Close on the heels of releasing his book in Gujarati, "Bhed Bharat", which lists 319 cases of atrocities against Dalits and Adivasis across the country over the last five years, well-known Gujarat Dalit rights leader Martin Macwan has shot an open letter to Prime Minister Narendra Modi, telling him the reasons why he does not want vote for the BJP.

Jharkhand Adivasi lynched to death by mob "chanting" Jai Shri Ram: Fact-finding team

Counterview Desk
On April 10, 2019, Prakash Lakda, a 50-year old Adivasi of Jurmu village of Gumla’s Dumri block, was lynched to death by a mob of men from the Sahu community of neighbouring Jairagi village. Three other victims from Jurmu – Peter Kerketta, Belarius Minj and Janerius Minj – sustained severe injuries due to the beating by the mob. A fact-finding team of Jharkhand Janadhikar Mahasabha (JJM), comprising of several activists and representatives of member organisations, conducted a fact-finding inquiry into the incident on April 14-15.

Investigation shows Narmada downstream "seriously" polluted. Reason: apathy, greed

By Rohit Prajapati, Krishnakant, Swati Desai*
Our investigation regarding quality of water flowing in the Narmada river downstream of the Sardar Sarovar Dam (SSD), dated April 6, 2019, between 11.00 a.m. to 4.00 p.m. reiterates, what is commonly known now, that the Sardar Sarovar Project (SSP) is planned without considering its impact on the downstream Narmada River stretch of 161 kilometres, its ecology, biodiversity and fishery, and lakhs of people living close to and dependent on the river directly or indirectly. This, in turn, has led to its present disastrous state.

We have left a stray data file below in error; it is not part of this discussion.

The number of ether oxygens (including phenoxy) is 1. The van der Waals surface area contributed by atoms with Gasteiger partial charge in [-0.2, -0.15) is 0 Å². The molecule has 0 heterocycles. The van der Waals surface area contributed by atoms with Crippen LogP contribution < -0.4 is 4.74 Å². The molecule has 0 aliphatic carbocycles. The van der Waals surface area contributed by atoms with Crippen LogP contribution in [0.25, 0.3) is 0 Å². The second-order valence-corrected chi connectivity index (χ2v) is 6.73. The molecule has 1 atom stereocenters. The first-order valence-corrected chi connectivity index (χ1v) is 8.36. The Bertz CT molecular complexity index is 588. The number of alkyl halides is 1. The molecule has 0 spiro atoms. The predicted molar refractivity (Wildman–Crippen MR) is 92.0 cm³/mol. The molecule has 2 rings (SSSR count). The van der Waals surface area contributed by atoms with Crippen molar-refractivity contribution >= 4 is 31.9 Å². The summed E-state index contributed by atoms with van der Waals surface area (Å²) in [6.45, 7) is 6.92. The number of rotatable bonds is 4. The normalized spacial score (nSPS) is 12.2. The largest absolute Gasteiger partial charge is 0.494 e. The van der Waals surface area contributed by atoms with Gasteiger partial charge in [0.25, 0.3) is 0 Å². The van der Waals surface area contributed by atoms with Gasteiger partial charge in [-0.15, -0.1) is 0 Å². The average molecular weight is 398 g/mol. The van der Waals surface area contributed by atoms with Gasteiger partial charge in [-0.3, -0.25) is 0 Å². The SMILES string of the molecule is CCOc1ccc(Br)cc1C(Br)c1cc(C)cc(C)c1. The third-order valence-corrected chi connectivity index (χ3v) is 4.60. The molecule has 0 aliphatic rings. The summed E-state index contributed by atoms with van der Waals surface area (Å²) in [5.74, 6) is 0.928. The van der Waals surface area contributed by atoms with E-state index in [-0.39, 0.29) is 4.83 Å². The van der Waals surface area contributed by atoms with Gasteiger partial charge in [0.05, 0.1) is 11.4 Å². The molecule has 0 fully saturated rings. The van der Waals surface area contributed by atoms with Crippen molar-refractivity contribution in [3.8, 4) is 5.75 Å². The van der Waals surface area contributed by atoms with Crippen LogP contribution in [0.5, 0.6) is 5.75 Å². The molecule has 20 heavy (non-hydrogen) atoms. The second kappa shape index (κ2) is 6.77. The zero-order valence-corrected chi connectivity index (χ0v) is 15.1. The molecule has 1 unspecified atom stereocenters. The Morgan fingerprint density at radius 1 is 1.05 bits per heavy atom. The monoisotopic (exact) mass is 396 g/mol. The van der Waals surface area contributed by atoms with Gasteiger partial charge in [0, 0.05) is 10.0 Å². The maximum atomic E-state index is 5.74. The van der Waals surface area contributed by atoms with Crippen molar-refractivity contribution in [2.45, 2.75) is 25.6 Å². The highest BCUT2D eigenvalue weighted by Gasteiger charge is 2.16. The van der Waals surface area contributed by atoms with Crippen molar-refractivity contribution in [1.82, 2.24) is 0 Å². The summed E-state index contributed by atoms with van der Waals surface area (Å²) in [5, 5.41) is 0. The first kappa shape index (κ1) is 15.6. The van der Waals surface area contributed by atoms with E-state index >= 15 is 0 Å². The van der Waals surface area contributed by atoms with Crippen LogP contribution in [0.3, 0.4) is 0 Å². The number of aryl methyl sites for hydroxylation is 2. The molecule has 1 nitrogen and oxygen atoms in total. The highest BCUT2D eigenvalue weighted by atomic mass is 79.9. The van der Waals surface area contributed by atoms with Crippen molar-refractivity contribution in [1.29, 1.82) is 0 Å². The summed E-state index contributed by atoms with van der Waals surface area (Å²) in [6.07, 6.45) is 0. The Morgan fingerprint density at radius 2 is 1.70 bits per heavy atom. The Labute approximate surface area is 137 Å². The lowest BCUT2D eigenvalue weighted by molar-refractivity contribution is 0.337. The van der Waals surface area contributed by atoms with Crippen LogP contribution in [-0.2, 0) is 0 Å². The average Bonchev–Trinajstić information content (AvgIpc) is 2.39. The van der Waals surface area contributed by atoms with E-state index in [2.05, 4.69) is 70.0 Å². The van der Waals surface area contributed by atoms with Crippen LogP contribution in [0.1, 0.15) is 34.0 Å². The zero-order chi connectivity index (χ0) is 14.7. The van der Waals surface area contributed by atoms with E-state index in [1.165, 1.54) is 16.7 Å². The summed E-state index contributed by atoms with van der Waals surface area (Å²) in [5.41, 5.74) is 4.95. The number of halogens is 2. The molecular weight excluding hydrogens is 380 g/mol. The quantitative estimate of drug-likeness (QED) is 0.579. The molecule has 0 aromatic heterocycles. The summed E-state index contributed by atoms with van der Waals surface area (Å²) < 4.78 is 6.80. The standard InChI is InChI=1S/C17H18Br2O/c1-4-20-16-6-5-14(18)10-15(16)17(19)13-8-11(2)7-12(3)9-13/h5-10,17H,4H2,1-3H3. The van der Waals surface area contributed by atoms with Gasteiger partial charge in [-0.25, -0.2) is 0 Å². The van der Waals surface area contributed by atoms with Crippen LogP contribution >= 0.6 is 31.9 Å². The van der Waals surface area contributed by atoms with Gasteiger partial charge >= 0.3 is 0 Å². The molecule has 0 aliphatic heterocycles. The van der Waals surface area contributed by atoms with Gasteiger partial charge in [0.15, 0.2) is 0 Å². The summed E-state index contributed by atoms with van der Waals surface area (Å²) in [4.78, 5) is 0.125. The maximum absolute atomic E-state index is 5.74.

Emergence of a rare Dalit teacher in IIT-Kanpur "disturbed" certain faculty members

By PS Krishnan, IAS (Retd)*
Dr Subrahmanyam Sadrela, a faculty member in the Department of Aerospace Engineering, Indian Institute of Technology (IIT)-Kanpur since January 1, 2018, and one of the rare Dalit members of the faculty in IIT group of institutions, is facing the threat of revocation of his PhD thesis, and thereby also jeopardizing his job and career.

RTE in remote areas? Govt of India "plans" to close down 2.4 lakh schools

By Srijita Majumder*
The Right to Education (RTE) Act, 2009, came into effect on April 1, 2010, for the first time made it obligatory on the part of the State to provide free and compulsory education to all children from 6-14 years of age in India. The Act, despite its limitations, had progressive elements like neighbourhood schools, community participation, ban on corporal punishment, no detention, continuous and comprehensive evaluation and it hence it appeared that India was not far from achieving universal elementary education.

Election Commission suffering from worst-ever "credibility crisis": Ex-bureaucrats

Counterview Desk
In an open letter to President Ram Nath Kovind, a group of ex-bureaucrats have lamented ‘weak-kneed’ responses of the Election Commission of India (ECI) in the run up to the 2019 Lok Sabha elections. Citing various violations of the model code of conduct, and pointing towards how ECI has taken little action, the letter asks the President to tell ECI to “conduct itself in a manner where its independence, fairness, impartiality and efficiency are not questioned.”